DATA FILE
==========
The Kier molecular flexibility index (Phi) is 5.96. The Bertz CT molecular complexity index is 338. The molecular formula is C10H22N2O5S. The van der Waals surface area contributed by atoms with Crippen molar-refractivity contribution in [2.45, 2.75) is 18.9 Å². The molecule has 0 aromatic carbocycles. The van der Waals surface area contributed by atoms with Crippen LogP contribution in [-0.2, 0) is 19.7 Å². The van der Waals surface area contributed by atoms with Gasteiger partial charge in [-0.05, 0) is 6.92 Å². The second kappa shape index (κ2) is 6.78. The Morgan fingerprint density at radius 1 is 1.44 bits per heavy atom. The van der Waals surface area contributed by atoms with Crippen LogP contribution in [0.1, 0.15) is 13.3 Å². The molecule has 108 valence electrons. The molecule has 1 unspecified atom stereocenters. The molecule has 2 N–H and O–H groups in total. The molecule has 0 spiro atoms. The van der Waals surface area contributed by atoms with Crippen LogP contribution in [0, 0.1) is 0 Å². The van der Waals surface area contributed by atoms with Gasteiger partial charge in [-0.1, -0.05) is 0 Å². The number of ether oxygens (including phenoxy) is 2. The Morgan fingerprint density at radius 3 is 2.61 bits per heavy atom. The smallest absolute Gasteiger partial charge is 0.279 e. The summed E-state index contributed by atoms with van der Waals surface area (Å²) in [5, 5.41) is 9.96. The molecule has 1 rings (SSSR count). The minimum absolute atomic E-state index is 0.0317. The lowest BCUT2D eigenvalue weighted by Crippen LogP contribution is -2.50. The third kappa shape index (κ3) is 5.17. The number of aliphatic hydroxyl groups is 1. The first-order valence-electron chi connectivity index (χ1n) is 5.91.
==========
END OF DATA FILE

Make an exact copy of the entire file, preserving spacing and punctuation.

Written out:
The Kier molecular flexibility index (Phi) is 5.96. The Bertz CT molecular complexity index is 338. The molecular formula is C10H22N2O5S. The van der Waals surface area contributed by atoms with Crippen molar-refractivity contribution in [2.45, 2.75) is 18.9 Å². The molecule has 0 aromatic carbocycles. The van der Waals surface area contributed by atoms with Crippen LogP contribution in [-0.2, 0) is 19.7 Å². The van der Waals surface area contributed by atoms with Gasteiger partial charge in [-0.05, 0) is 6.92 Å². The second kappa shape index (κ2) is 6.78. The Morgan fingerprint density at radius 1 is 1.44 bits per heavy atom. The van der Waals surface area contributed by atoms with Crippen LogP contribution in [0.1, 0.15) is 13.3 Å². The molecule has 108 valence electrons. The molecule has 1 unspecified atom stereocenters. The molecule has 2 N–H and O–H groups in total. The molecule has 0 spiro atoms. The van der Waals surface area contributed by atoms with Crippen LogP contribution in [0, 0.1) is 0 Å². The van der Waals surface area contributed by atoms with Gasteiger partial charge in [-0.1, -0.05) is 0 Å². The number of ether oxygens (including phenoxy) is 2. The Morgan fingerprint density at radius 3 is 2.61 bits per heavy atom. The smallest absolute Gasteiger partial charge is 0.279 e. The summed E-state index contributed by atoms with van der Waals surface area (Å²) in [5, 5.41) is 9.96. The molecule has 1 rings (SSSR count). The minimum absolute atomic E-state index is 0.0317. The lowest BCUT2D eigenvalue weighted by Crippen LogP contribution is -2.50. The third kappa shape index (κ3) is 5.17. The number of aliphatic hydroxyl groups is 1. The first-order valence-electron chi connectivity index (χ1n) is 5.91.